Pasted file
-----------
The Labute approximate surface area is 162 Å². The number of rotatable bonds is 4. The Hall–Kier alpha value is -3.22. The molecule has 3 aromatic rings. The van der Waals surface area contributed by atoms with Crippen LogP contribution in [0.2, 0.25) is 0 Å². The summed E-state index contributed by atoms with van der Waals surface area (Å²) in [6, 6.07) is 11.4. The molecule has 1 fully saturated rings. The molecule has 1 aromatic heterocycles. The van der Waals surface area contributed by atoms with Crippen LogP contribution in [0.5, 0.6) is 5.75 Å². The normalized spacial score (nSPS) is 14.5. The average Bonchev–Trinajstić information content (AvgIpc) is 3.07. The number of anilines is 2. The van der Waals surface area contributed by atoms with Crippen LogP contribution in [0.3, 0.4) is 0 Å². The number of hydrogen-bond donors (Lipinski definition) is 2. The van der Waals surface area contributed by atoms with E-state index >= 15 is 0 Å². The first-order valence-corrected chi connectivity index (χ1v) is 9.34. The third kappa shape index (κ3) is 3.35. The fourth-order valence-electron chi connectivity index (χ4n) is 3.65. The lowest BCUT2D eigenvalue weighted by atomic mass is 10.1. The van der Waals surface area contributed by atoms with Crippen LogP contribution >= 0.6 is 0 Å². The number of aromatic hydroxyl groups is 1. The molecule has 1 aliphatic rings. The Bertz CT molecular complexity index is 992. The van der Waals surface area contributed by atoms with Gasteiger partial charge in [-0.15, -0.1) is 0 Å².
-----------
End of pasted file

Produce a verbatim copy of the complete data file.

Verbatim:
The Labute approximate surface area is 162 Å². The number of rotatable bonds is 4. The Hall–Kier alpha value is -3.22. The molecule has 3 aromatic rings. The van der Waals surface area contributed by atoms with Crippen LogP contribution in [0.2, 0.25) is 0 Å². The summed E-state index contributed by atoms with van der Waals surface area (Å²) in [6, 6.07) is 11.4. The molecule has 1 fully saturated rings. The molecule has 1 aromatic heterocycles. The van der Waals surface area contributed by atoms with Crippen LogP contribution in [0.5, 0.6) is 5.75 Å². The normalized spacial score (nSPS) is 14.5. The average Bonchev–Trinajstić information content (AvgIpc) is 3.07. The number of anilines is 2. The van der Waals surface area contributed by atoms with Crippen LogP contribution in [0.3, 0.4) is 0 Å². The number of hydrogen-bond donors (Lipinski definition) is 2. The van der Waals surface area contributed by atoms with E-state index >= 15 is 0 Å². The first-order valence-corrected chi connectivity index (χ1v) is 9.34. The third kappa shape index (κ3) is 3.35. The fourth-order valence-electron chi connectivity index (χ4n) is 3.65. The lowest BCUT2D eigenvalue weighted by atomic mass is 10.1. The van der Waals surface area contributed by atoms with Crippen LogP contribution >= 0.6 is 0 Å². The number of aromatic hydroxyl groups is 1. The molecule has 1 aliphatic rings. The Bertz CT molecular complexity index is 992. The van der Waals surface area contributed by atoms with Gasteiger partial charge in [-0.15, -0.1) is 0 Å².